If you’re still here, thanks for following along and ignoring my constant misuse of past and present tense. Any questions? Swing back to Like Mother, Like Daughter for concise posts from bloggers who took the time to take nice photos. Or check out Kendra’s link up to compare my homeschooling day to others.

Join the Conversation


  1. Thanks for linking up Kelly. I love your chart. I’m pretty sure we wouldn’t have any stickers on it either. But it’s good to be aspirational right?

  2. The picture of you and your children is so beautiful! I can’t imagine having a child with so many health trouble, but I bet you couldn’t either before it happened 😉 I am inspired by your perseverance in this.

  3. I bet you get a lot of people telling you things like, “I don’t know how you do it all!” or “You’re such a SuperMom!”. And yet, I’m sure you don’t feel like some sort of SuperMom, day in and day out, regardless of how amazing you look from the outside (you do, truly). I don’t necessarily hold to the old adage that “God gives us only what we can handle,” because I’m not so sure it is Him who gives us hardships or challenges. But I do believe that God gives us the grace we need to handle anything.

    And I hate it when my kids call me out on being grumpy. I don’t want to be that mom, but some days… sheesh.

  4. Thanks for sharing! How do your older kids deal with Teddy and Fulton’s extra demands on your time, and “extra” attention away from home? We are having a hard time with those issues and uor youngest who is ASD

    1. When my older children were younger they went through spells of being jealous of all the extra attention Fulton was getting; mind you, this “attention” was therapists, deliveries of medical equipment, etc. I don’t know when, but eventually they got over it. Now they just accept that it’s how things are and that Fulton needs the extra attention. It’s only been within the last year that my older two seem to notice all the stares and attention we get when we go out as a family. Since Fulton’s wheelchair is “normal” they get annoyed when other people stare. As I spend a lot of time with my kids (homeschooling and all) I usually can pick up on when they’re having a hard time with something and we can talk about it. We’ve always tried to explain SMA and Fulton’s limitations to the kids in very basic terms, increasing knowledge with age / as appropriate. All I can say is give your other kids plenty of your time and help them to understand the differences between what they can do independently and verse what your special needs child can do, and let them be a helper for the younger child. That helped us a lot too.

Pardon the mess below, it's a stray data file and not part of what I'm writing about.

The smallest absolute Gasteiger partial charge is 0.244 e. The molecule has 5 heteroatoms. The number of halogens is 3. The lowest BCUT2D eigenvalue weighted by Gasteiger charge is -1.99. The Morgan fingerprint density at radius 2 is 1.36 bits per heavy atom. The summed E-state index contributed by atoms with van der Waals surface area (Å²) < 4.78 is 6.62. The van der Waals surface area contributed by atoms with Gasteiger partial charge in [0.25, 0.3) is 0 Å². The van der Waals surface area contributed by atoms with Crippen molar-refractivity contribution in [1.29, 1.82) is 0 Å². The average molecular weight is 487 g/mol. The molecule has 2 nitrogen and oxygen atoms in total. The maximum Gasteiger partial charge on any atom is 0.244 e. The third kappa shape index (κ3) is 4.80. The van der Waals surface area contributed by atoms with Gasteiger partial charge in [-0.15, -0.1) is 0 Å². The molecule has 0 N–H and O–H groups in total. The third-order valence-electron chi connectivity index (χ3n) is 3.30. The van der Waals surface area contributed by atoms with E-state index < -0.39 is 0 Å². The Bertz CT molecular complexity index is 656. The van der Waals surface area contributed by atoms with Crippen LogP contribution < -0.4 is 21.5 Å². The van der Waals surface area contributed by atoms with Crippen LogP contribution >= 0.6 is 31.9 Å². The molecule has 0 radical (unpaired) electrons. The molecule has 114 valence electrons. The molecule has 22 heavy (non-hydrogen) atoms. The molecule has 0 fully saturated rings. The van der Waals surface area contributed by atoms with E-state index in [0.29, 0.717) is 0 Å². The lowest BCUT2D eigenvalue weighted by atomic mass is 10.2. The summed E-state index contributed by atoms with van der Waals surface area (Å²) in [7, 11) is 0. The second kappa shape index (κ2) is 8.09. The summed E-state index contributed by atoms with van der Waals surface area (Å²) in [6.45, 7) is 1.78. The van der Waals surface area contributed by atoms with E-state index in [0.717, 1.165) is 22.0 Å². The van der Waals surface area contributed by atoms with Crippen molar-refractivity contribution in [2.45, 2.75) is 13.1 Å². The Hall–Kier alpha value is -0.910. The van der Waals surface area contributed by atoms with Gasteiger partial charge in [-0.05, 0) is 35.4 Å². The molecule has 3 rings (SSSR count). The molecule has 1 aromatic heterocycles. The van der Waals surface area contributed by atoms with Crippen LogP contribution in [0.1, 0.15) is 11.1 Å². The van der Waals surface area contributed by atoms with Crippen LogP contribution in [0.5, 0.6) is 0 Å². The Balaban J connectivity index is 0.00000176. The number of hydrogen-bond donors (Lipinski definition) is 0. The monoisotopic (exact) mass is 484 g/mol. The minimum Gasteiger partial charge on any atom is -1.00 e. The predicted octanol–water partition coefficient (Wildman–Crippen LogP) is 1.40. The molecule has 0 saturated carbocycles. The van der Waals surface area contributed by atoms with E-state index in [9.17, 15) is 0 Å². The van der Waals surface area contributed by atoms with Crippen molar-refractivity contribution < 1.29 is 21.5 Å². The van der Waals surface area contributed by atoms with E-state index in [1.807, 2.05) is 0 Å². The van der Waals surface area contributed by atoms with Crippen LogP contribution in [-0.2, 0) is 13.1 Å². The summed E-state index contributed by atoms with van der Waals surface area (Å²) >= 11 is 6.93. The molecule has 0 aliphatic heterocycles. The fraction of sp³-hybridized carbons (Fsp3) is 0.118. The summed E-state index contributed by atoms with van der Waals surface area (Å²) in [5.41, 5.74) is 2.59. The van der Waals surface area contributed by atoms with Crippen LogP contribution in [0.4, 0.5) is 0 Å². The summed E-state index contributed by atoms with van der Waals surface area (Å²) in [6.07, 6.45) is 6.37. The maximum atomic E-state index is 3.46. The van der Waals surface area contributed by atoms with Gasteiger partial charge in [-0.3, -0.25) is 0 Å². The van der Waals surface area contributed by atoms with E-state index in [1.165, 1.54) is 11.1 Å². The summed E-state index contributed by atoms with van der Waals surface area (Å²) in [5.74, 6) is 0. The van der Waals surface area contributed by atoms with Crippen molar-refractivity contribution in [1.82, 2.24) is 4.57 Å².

5. Did the grumpy prayers work? Were there prayers of thanksgiving the next day?
    Perhaps there was a little bit of teasing but I think it’s sweet that he wanted to pray for you.
    You and Tony are good parents.

    1. I’m often amazed how unconditionally my children love me. My youngest daughter would offer our family prayers for me every night if we let her. When I see how forgiving they are of my flaws, it certainly motivates me to be a better, nicer mom.